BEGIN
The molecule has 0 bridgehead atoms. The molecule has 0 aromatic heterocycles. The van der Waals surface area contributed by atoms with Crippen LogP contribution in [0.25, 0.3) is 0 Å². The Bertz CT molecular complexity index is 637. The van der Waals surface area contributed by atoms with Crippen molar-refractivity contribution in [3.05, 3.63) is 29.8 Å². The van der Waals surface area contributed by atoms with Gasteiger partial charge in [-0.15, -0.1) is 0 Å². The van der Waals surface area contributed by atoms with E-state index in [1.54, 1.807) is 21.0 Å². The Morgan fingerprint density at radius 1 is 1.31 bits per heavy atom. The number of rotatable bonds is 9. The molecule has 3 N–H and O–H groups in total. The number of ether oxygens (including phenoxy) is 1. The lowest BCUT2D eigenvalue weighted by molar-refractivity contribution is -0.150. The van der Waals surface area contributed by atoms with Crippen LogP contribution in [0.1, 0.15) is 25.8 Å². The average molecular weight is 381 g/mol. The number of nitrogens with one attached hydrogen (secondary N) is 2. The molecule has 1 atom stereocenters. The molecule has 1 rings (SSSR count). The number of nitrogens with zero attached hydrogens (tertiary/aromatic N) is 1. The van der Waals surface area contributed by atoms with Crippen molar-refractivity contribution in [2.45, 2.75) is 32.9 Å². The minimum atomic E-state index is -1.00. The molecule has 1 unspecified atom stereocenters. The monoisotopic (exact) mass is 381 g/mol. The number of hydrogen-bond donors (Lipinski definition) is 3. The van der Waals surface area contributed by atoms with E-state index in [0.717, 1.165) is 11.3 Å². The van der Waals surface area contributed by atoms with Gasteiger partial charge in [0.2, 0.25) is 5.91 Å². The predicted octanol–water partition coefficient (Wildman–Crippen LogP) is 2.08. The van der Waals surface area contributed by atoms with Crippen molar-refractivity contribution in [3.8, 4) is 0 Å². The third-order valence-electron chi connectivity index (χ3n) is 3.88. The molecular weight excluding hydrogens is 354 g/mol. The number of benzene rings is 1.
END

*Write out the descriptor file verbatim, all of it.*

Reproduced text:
The molecule has 0 bridgehead atoms. The molecule has 0 aromatic heterocycles. The van der Waals surface area contributed by atoms with Crippen LogP contribution in [0.25, 0.3) is 0 Å². The Bertz CT molecular complexity index is 637. The van der Waals surface area contributed by atoms with Crippen molar-refractivity contribution in [3.05, 3.63) is 29.8 Å². The van der Waals surface area contributed by atoms with Gasteiger partial charge in [-0.15, -0.1) is 0 Å². The van der Waals surface area contributed by atoms with E-state index in [1.54, 1.807) is 21.0 Å². The Morgan fingerprint density at radius 1 is 1.31 bits per heavy atom. The number of rotatable bonds is 9. The molecule has 3 N–H and O–H groups in total. The number of ether oxygens (including phenoxy) is 1. The lowest BCUT2D eigenvalue weighted by molar-refractivity contribution is -0.150. The van der Waals surface area contributed by atoms with Crippen LogP contribution in [0.1, 0.15) is 25.8 Å². The average molecular weight is 381 g/mol. The number of nitrogens with one attached hydrogen (secondary N) is 2. The molecule has 1 atom stereocenters. The molecule has 1 rings (SSSR count). The number of nitrogens with zero attached hydrogens (tertiary/aromatic N) is 1. The van der Waals surface area contributed by atoms with Crippen molar-refractivity contribution in [2.45, 2.75) is 32.9 Å². The minimum atomic E-state index is -1.00. The molecule has 1 unspecified atom stereocenters. The monoisotopic (exact) mass is 381 g/mol. The number of hydrogen-bond donors (Lipinski definition) is 3. The van der Waals surface area contributed by atoms with E-state index in [0.717, 1.165) is 11.3 Å². The van der Waals surface area contributed by atoms with Gasteiger partial charge in [0.2, 0.25) is 5.91 Å². The predicted octanol–water partition coefficient (Wildman–Crippen LogP) is 2.08. The van der Waals surface area contributed by atoms with Crippen molar-refractivity contribution in [3.8, 4) is 0 Å². The third-order valence-electron chi connectivity index (χ3n) is 3.88. The molecular weight excluding hydrogens is 354 g/mol. The number of benzene rings is 1.